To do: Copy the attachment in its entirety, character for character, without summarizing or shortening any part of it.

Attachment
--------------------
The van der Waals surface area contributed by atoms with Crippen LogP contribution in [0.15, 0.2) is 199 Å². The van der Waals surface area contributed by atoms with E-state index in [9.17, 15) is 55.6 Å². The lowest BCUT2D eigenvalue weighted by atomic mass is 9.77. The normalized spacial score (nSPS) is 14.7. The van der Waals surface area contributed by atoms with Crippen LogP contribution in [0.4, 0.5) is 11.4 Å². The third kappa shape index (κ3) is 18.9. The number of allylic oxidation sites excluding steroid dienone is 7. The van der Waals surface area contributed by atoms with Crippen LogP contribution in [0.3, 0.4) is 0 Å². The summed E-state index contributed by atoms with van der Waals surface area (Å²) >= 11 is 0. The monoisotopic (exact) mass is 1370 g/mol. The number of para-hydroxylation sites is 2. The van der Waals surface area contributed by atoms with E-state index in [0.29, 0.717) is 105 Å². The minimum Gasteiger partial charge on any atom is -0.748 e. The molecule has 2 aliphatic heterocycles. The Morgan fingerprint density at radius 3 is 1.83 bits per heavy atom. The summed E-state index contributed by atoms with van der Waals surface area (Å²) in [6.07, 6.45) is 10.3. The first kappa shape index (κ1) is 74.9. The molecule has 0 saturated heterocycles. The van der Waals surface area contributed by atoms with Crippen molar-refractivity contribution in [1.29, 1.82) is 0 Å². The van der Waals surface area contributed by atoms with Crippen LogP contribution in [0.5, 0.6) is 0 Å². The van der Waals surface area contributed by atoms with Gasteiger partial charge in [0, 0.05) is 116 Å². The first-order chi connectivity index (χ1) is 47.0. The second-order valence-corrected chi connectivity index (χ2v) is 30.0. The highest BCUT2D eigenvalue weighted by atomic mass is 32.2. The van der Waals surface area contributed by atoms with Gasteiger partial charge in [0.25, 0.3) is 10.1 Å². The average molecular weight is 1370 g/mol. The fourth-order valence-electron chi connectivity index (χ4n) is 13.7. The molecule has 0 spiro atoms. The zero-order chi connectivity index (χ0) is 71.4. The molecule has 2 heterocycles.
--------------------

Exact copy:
The van der Waals surface area contributed by atoms with Crippen LogP contribution in [0.15, 0.2) is 199 Å². The van der Waals surface area contributed by atoms with E-state index in [9.17, 15) is 55.6 Å². The lowest BCUT2D eigenvalue weighted by atomic mass is 9.77. The normalized spacial score (nSPS) is 14.7. The van der Waals surface area contributed by atoms with Crippen LogP contribution in [0.4, 0.5) is 11.4 Å². The third kappa shape index (κ3) is 18.9. The number of allylic oxidation sites excluding steroid dienone is 7. The van der Waals surface area contributed by atoms with Crippen LogP contribution in [0.3, 0.4) is 0 Å². The summed E-state index contributed by atoms with van der Waals surface area (Å²) >= 11 is 0. The monoisotopic (exact) mass is 1370 g/mol. The number of para-hydroxylation sites is 2. The van der Waals surface area contributed by atoms with E-state index in [0.29, 0.717) is 105 Å². The minimum Gasteiger partial charge on any atom is -0.748 e. The molecule has 2 aliphatic heterocycles. The Morgan fingerprint density at radius 3 is 1.83 bits per heavy atom. The summed E-state index contributed by atoms with van der Waals surface area (Å²) in [6.07, 6.45) is 10.3. The first kappa shape index (κ1) is 74.9. The molecule has 0 saturated heterocycles. The van der Waals surface area contributed by atoms with Crippen molar-refractivity contribution in [1.29, 1.82) is 0 Å². The van der Waals surface area contributed by atoms with Crippen LogP contribution in [0.5, 0.6) is 0 Å². The van der Waals surface area contributed by atoms with Gasteiger partial charge in [0, 0.05) is 116 Å². The first-order chi connectivity index (χ1) is 47.0. The second-order valence-corrected chi connectivity index (χ2v) is 30.0. The highest BCUT2D eigenvalue weighted by atomic mass is 32.2. The van der Waals surface area contributed by atoms with Gasteiger partial charge in [0.25, 0.3) is 10.1 Å². The average molecular weight is 1370 g/mol. The fourth-order valence-electron chi connectivity index (χ4n) is 13.7. The molecule has 0 spiro atoms. The zero-order chi connectivity index (χ0) is 71.4. The molecule has 2 heterocycles.